Tigers' Granderson has arrived

Tigers' Granderson has arrived

By the time Curtis Granderson woke up for the Tigers' first game in Chicago last week, his arrival was a lead story in the local newspapers,m his cell phone voicemail was filled up and his bank account was about take a hit because practically everyone he knew wanted tickets.

The Chicago Tribune had a story profiling him that bemoaned the fact that both the White Sox and Cubs had passed on the homegrown star after he was second in the nation in hitting in 2002 at the University of Illinois-Chicago.

Granderson was jarred awake several times by the persistent ringing of his phone that morning, as the Tigers prepared to take on the White Sox for a three-game series that pitted the top two teams in the American League Central against each other.

That the Tigers were in first place meant the White Sox series was about more than personal glory for him, unlike his previous trips home. It also meant more friends and family members were making ticket requests.

Welcome home, Curtis. You have arrived. Not just as a hometown hero, but as a key player on one of the Major Leagues' top teams.

"It's a lot different looking at it from the last two years coming in, both times at the end of the season, where it didn't really mean too much for us, more for them," Granderson said. "Now it means a good amount for both teams."

The Tigers lost two of those three games against Chicago, and Granderson's exploits were limited to a solo home run in a 4-3 loss. But the Tigers still led by 1 1/2 games in the Central after the series, a margin Granderson has helped keep steady for the past week.

On Monday, he had a game-winning single in the 13th inning as Detroit came back to beat Tampa Bay, 4-3. Granderson went 4-for-6 in the game, also driving in a run in the team's two-run ninth.

The fast-tracking center fielder -- who made his first Opening Day roster after hitting .272 with eight homers in 47 games last year -- is putting up strong numbers and providing excellent defense through his first two-plus months. And if it wasn't for breakout seasons by fellow leadoff hitters Alex Rios of Toronto and Gary Matthews Jr. of Texas, he might be heading to Pittsburgh next month as an All-Star.

More importantly, he's one of the reasons why the Tigers are competing for a division title for the first time since 1993, when they finished tied for third in the old AL East at 85-77. The team hasn't had a winning season since.

Granderson has shown that he's a better than average leadoff hitter, compiling a .285 batting average, nine home runs and 31 RBIs. His 38 runs and 39 walks lead the team, as does his .385 on-base percentage. His play in center has been outstanding as well.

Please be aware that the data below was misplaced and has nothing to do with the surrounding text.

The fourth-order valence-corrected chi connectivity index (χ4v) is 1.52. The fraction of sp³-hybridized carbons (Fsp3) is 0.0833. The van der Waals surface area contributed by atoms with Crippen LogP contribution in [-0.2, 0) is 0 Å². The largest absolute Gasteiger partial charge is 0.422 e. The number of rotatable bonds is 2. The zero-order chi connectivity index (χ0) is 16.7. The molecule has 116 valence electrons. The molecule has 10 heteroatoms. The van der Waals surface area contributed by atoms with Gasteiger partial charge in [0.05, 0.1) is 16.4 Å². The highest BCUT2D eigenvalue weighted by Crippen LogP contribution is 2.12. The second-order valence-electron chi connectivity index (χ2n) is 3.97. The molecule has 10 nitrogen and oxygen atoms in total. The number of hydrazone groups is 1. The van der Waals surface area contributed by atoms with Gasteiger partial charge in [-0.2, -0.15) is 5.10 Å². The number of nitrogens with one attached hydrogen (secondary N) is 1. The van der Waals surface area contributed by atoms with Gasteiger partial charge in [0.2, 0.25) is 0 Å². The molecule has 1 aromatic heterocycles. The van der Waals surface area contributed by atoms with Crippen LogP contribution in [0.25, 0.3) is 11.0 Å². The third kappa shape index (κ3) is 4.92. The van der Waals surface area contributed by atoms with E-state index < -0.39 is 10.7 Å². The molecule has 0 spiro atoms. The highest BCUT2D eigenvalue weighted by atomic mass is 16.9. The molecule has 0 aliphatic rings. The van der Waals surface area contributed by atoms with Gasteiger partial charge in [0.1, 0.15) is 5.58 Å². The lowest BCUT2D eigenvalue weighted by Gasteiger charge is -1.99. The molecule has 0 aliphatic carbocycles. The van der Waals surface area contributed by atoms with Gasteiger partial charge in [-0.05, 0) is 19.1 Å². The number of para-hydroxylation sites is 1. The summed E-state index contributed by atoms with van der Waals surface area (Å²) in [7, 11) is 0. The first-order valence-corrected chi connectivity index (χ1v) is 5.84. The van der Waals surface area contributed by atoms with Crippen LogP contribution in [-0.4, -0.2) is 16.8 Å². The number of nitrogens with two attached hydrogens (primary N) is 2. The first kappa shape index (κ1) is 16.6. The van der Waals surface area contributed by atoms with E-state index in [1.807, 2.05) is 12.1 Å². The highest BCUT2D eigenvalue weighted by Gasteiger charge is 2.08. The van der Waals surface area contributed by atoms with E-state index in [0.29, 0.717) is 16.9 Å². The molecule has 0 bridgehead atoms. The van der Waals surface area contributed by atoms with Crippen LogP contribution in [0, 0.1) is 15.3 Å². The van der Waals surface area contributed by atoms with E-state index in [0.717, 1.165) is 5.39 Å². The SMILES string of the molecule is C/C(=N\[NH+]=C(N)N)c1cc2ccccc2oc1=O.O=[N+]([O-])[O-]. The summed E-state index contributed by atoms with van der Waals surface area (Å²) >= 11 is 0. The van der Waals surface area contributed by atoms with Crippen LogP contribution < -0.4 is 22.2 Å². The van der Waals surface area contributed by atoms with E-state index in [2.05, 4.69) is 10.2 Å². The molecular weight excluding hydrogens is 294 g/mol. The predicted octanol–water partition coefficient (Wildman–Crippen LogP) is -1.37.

"This kid's a jewel," Tigers manager Jim Leyland told reporters after Granderson's extra-inning single Monday.

Granderson could eventually develop into a middle-of-the-order threat, too. He's better with runners in scoring position (.372, 16-for-43) than with the bases empty (.260, 40-for-154), and he's hitting just .230 when he leads off an inning. He has the second-most doubles on the team (14) and is third in hits behind two former All-Stars in Pudge Rodriguez and Magglio Ordonez. He's not perfect, however. Granderson's 71 strikeouts also lead the team by a good margin, so there's plenty of room for improvement.

Born in the Blue Island suburb of Chicago, Granderson prepped at Thornton Fractional South, before heading to University of Illinois-Chicago, just north of U.S. Cellular Field. He hit .483 during his junior year, rocketing up the draft charts. He was drafted by the Tigers in the third round in June 2002.

Now 25, Granderson has gone from project to potential star. And he is as well-liked off the field as he is on the field.

"Well, I'll say this, if I had a daughter, I'd let him marry my daughter, that's how much I think of him as a person," said first base coach and outfield instructor Andy Van Slyke. "He's one of the reasons why I love coming to the ballpark.

"He's a terrific guy, he's got a good work ethic and he wants to get better. He's going to get better. He has a desire to play the game right. Those are all the things you look for in a player."

Granderson feels likewise about his coaches, who came in this season with Leyland. Van Slyke, an All-Star outfielder under Leyland in Pittsburgh, and new hitting coach Don Slaught, another former Pirate, have been instrumental in teaching and cajoling the up-and-coming team.

"Andy Van Slyke has definitely helped me out in the outfield from the amount of work he forces me to do, in a good way," Granderson said. "The only way you're going to get better is keep working with the mentality he has. And then Don Slaught, hitting-wise, working with his staff, the combination of those two have helped a lot."

The Tigers have three more trips to Chicago, including a June 16-18 series at Wrigley Field, and Granderson already had dozens of ticket requests.

"It's going to be costly," he said. "I'm telling everybody these are their Christmas presents, so don't try to come at me in December, trying to ask for something."

Jon Greenberg, a freelance writer for MLBPLAYERS.com, is based in Chicago. MLBPLAYERS.com is the official Web site of the Major League Baseball Players Association. This story was not subject to the approval of Major League Baseball or its clubs.